Commentary, News

For those thinking about attending tomorrow’s scheduled state Supreme Court has oral arguments on the state’s school vouchers law, the court has rescheduled until NEXT Tuesday due to the inclement weather. let’s hope the justices spend some of their time reading op-eds like this one that ran in Greensboro News Record over the weekend. As the paper noted:

“A grant of $4,200 doesn’t give a poor family an “equal opportunity” to send its child to the same school that a wealthy family can afford. For example, tuition at Greensboro Day School for children in grades 1 through 4 is $18,400, leaving the voucher family $14,200 short.

Equality is the first false promise of this program. The second is that any private school is as good as or better than a public school. Yet, the state doesn’t hold participating private schools to any standards. They don’t have to offer small class sizes, teach an approved curriculum or hire certified teachers — or even teachers who pass a criminal background check….

When it comes to the public schools, the legislature demands accountability. It places A-F grades on public schools to let everyone know how they’re performing. Of private schools that receive public funding, the legislature demands nothing. They get free money and a free pass. Why?”

Commentary

A post today at the website Higher Education Works neatly cuts through the b.s. today on the issue of what North Carolina must do to address the shortage of quality schoolteachers – now and in the future:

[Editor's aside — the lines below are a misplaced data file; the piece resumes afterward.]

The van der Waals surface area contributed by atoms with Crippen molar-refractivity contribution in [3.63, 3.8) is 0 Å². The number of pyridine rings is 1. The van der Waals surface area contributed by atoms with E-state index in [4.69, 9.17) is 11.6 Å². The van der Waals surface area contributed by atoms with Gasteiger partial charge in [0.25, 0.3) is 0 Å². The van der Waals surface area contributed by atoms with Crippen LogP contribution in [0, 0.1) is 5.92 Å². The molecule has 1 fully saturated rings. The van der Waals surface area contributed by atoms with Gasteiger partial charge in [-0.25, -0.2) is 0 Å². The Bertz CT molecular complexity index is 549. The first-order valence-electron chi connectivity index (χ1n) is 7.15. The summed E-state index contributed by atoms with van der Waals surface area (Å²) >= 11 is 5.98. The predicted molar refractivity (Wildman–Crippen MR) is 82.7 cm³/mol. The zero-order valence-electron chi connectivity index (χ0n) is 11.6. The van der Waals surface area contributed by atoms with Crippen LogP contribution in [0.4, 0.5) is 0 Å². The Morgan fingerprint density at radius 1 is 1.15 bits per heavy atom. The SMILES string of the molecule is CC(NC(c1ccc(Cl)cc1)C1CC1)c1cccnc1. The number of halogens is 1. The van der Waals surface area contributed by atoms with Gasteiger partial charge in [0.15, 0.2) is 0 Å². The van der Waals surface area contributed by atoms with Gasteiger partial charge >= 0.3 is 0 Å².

Commentary: Teacher shortage? Pay them.

North Carolina faces a looming crisis – a shortage of teachers. But putting and keeping great teachers in the classroom isn’t rocket science.

Pay them.

Gov. Pat McCrory likes to point out that North Carolina is now the 9th most-populous state in the nation. The governor also talks about responding to the marketplace. Markets are about supply and demand.  And as our population grows, the demand for education is not subsiding in North Carolina. Far from it.

Yet the market indicates that not enough public university students – or their parents – think education pays enough to justify a career in teaching. As North Carolina approaches 10 million people, enrollment in the state’s public schools of education is down 27% over five years. Enrollment declined 12% from 2013 to 2014 alone.

Ellen McIntyre, dean of the School of Education at UNC Charlotte, told the UNC Board of Governors recently that the crisis over teacher pay that ranks near the bottom in the nation has given would-be enrollees “a little bit of a pause.”

While a starting salary of $33,000 might sound acceptable to an 18-year-old, McIntyre said, “It’s their parents who don’t want them to go (into teaching). It’s their parents who are dissuading them from going into schools of education.”

Raises state legislators approved for teachers last year were tilted toward the bottom end of the pay scale. To his credit, McCrory supports raising starting teacher pay to $35,000. The governor also supports pay supplements for teachers with advanced degrees or who teach in high-demand fields or impoverished school districts.